Nabby

Hello, all! It’s been a few months since I’ve posted here; If you read my blog, you’ll know that I’ve been battling the most evil poison ivy known to man, and I haven’t been able to do much else! I’ve gotten it mostly under control now, so hopefully I will be able start posting more regularly. I made this ’30s bias-cut jumper using some beautiful soft wool from Hancock. I can never resist plaid wool; luckily, it was on clearance!

My fabric has quite a bit of stretch on the bias, which allowed me to eliminate a zipper. The shirt was made using a cream cotton, with fabric-covered buttons.  I made it using this pattern:

I did make a few changes, but only to the shirt: I moved the buttons from the back to the front, and I shortened the sleeves slightly. My arms, like the rest of me :) , are very short, and large sleeves that hit at the elbow are not very flattering on me. The matching buckle and button are vintage.

The jabot came to be after I attempted to make a tie while following the print of the plaid. It turned out to be much too large; the ends overlapped the neckline of the jumper, which made the entire outfit look messy to me. So I chopped off the ends, made a loop at the top, and ran a grosgrain ribbon through the loop. The button is purely decorative.

More pictures and details on my blog!

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Hello, Sailor!

by Nabby on March 10, 2012 · 12 comments

in 1930s,Children,Kids

Here is my little one’s outfit for Easter (if he doesn’t outgrow it before then)!

He had a store-bought sailor suit just like this one last year, and I loved it so much that I decided to make another one just like it for this year, using the old one as a pattern. It’s made from a navy cotton blend fabric. It was one of the rare times when I bought a fabric that wasn’t on sale, but that’s the beauty of these tiny outfits: they don’t require very much fabric!

Here is a picture of the old one; I took this photo before I hacked it to pieces. Just kidding! I just took apart all of the seams and used the pieces to make a pattern, adding a few inches to make it larger. It was actually easier than I expected it to be; easier even than working with an actual pattern, because I could see exactly how it all went together. My trim is a little bit simpler, and I added pockets in the front, because he is currently obsessed with them and now refuses to wear anything without pockets. The old one was also polyester. Aside from these small alterations, I really just copied the original.

I used some anchor buttons, which I thought were cute, but now I’m thinking that they look less vintage than the pearl buttons on the original. What do you think?

More photos on my blog!

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Hello, everyone! Well, this is my first time posting on the new and improved site, and I am loving it!
I made this dress for the Burns Supper that I hosted a few weeks ago.

The plaid parts started out as a huge vest from Goodwill, and the equally large red sweater dress was an etsy find:

I started by removing the sleeves in order to move the shoulders up and take in the sides. The sleeves were originally gathered at the shoulder, but I wanted the shoulders to lie flat for a smoother line down to the bell, so I put in a series of radiating darts. The sleeves were three-quarter length, so I cut off about six inches so I could add the lower parts. I reattached the sleeve band to the bottom, which I had gathered. I was very proud of the way these turned out; I had to do a lot of measuring (which is not my forte) and drafting, and they ended up exactly as I had planned, which is rare for me!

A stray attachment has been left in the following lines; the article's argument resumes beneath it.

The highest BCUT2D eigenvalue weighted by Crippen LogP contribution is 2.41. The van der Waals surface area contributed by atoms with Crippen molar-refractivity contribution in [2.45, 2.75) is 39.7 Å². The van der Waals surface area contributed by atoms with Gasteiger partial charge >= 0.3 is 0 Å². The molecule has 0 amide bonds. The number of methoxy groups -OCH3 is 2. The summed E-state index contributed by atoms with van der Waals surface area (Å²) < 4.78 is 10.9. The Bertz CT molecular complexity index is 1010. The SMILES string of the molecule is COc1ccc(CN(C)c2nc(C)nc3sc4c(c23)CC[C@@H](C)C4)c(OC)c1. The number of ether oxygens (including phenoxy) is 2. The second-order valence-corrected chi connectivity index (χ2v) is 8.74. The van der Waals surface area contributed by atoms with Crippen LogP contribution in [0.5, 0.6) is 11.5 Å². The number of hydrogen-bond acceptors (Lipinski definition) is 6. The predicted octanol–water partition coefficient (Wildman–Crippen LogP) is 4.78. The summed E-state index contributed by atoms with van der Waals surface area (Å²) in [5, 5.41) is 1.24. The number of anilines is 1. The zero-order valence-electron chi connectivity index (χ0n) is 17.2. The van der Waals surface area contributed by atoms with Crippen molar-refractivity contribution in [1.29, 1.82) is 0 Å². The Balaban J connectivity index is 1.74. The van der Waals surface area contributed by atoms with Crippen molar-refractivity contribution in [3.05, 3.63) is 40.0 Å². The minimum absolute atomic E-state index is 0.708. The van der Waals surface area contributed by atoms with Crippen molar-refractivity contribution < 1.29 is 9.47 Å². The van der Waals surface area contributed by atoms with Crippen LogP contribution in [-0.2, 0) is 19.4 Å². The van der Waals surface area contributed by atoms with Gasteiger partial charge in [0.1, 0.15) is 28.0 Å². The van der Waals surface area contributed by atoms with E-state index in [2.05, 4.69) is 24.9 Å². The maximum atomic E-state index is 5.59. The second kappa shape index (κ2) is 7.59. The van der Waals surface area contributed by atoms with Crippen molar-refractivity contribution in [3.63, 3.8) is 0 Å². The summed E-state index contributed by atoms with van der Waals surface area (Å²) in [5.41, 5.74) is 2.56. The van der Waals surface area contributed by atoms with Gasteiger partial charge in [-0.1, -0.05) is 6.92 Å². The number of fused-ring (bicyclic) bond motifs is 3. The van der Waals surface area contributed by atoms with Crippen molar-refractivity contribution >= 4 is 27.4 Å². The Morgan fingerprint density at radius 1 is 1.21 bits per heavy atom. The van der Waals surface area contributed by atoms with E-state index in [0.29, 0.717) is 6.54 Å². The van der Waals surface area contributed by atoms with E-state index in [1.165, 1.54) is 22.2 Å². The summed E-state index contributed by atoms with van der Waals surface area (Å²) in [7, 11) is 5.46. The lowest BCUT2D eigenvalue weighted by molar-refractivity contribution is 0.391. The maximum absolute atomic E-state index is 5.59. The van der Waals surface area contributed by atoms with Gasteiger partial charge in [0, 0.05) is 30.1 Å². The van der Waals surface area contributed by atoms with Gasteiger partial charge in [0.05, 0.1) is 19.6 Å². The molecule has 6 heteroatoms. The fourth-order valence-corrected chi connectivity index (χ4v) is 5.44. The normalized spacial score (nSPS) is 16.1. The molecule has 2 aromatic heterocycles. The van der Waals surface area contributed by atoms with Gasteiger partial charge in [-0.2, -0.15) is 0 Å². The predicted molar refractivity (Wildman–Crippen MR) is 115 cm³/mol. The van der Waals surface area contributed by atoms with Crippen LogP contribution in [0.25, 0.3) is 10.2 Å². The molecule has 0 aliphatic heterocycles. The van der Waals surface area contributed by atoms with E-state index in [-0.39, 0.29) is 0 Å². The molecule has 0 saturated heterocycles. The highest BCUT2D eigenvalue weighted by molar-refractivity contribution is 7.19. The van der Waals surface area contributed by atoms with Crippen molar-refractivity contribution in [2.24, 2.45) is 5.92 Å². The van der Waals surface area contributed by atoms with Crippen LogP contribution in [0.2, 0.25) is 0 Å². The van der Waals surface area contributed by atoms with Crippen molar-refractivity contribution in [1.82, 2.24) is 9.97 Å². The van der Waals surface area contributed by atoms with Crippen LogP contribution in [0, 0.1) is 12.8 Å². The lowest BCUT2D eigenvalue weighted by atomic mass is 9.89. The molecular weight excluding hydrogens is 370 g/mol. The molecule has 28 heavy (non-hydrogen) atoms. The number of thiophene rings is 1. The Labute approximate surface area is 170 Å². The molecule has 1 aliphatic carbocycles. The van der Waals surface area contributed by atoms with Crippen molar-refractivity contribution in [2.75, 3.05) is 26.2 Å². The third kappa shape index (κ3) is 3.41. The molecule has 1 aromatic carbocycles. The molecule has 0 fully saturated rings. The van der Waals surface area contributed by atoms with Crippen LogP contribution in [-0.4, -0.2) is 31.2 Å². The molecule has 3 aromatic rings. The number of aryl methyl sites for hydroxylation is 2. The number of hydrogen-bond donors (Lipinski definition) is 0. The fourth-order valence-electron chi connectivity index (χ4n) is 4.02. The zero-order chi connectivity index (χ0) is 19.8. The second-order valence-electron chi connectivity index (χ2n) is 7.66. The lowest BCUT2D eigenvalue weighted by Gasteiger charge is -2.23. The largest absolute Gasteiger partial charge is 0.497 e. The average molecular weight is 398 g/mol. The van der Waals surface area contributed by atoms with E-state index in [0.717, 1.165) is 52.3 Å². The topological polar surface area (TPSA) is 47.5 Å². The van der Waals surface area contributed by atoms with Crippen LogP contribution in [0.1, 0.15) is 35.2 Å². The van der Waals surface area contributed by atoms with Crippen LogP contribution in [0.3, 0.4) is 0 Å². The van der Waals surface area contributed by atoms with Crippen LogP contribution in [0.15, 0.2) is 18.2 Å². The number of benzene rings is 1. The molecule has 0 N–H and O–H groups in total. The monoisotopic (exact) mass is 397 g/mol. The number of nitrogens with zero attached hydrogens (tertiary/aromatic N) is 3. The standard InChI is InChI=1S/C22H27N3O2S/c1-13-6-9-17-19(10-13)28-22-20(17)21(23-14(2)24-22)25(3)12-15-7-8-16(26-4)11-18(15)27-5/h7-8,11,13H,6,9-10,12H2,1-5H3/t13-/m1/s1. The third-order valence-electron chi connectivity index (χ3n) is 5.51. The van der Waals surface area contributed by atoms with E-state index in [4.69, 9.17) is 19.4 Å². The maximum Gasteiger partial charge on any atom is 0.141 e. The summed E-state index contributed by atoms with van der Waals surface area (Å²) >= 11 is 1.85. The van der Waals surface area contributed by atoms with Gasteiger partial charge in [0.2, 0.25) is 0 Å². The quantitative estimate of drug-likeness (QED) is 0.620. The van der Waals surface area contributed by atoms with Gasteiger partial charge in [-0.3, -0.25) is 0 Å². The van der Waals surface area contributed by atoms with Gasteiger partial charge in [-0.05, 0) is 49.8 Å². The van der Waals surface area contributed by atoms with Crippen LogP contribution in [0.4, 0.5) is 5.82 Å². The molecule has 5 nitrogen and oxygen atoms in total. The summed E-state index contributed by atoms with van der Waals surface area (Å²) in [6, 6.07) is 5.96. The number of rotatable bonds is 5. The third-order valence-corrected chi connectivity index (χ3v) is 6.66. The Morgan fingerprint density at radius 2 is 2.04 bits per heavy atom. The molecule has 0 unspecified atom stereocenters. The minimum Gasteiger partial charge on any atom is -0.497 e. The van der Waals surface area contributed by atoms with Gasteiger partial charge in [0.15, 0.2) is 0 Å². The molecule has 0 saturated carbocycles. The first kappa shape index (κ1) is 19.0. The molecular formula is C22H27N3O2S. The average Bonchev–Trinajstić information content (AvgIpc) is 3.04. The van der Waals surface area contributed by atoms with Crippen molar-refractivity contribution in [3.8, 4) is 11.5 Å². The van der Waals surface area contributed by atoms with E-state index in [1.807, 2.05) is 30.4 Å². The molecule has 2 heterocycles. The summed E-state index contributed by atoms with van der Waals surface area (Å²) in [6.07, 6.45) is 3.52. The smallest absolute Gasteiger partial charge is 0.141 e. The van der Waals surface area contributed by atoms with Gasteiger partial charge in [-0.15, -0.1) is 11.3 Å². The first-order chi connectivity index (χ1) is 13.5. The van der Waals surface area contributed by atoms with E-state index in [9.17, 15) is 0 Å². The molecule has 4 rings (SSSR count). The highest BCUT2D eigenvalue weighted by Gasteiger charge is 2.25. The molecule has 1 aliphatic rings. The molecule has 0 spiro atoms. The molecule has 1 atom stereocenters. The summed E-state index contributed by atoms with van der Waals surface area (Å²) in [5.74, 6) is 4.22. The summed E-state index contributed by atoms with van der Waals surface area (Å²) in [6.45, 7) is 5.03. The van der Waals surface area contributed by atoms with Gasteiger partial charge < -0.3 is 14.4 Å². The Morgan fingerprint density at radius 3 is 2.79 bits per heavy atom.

Luckily, it came with a tie belt, so I just cut it down and put a vintage buckle on it. I used the extra red material from the sleeves to back the collar and the insert for my hat, which I sewed from an old navy sweater. The plaid collar comes from behind the shoulder and is stitched in place with a vintage button.

This dress took me about three days to make, most of which was spent planning, measuring, and drafting the sleeves, and then procrastinating because I was afraid that my measurements were wrong!
You can see more pictures and details of the dress, along with some 1930s images that I used for inspiration, on my blog!

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1930s in Navy and Plaid

by Nabby on September 21, 2011 · 12 comments

in 1930s

Here is a dress that I finished some time ago. I had a terrible time getting a good picture of it; I don’t know if it was because of its dark color or if the conditions were just wrong every time, but I tried on four separate occasions, and these pictures were the best out of about fifty. I had to lighten them considerably in order to show the details, so just try to ignore how washed out the background (and my face!) looks.


I made it with navy and plaid cotton using this pattern from the Vintage Pattern Lending Library.

I LOVE this pattern so much that I just want to make it over and over, and this is actually the second time that I have made it. I made a few alterations from the pattern instructions this time around. The original dress unbuttons to the waist with the yoke being completely sewn down. Instead of using the facing piece provided for the bodice, I completely lined the inside with plaid and made it open down to the point of the yoke. I did this because I really wanted to add some extra buttons there for aesthetic purposes anyway, so I figured that they may as well be functional. Also, I had a bit of trouble getting in and out of the first dress, so this helped with that as well.
Here is a close-up of the sleeve and some more covered buttons.


Visit my blog for a few more pictures and details!

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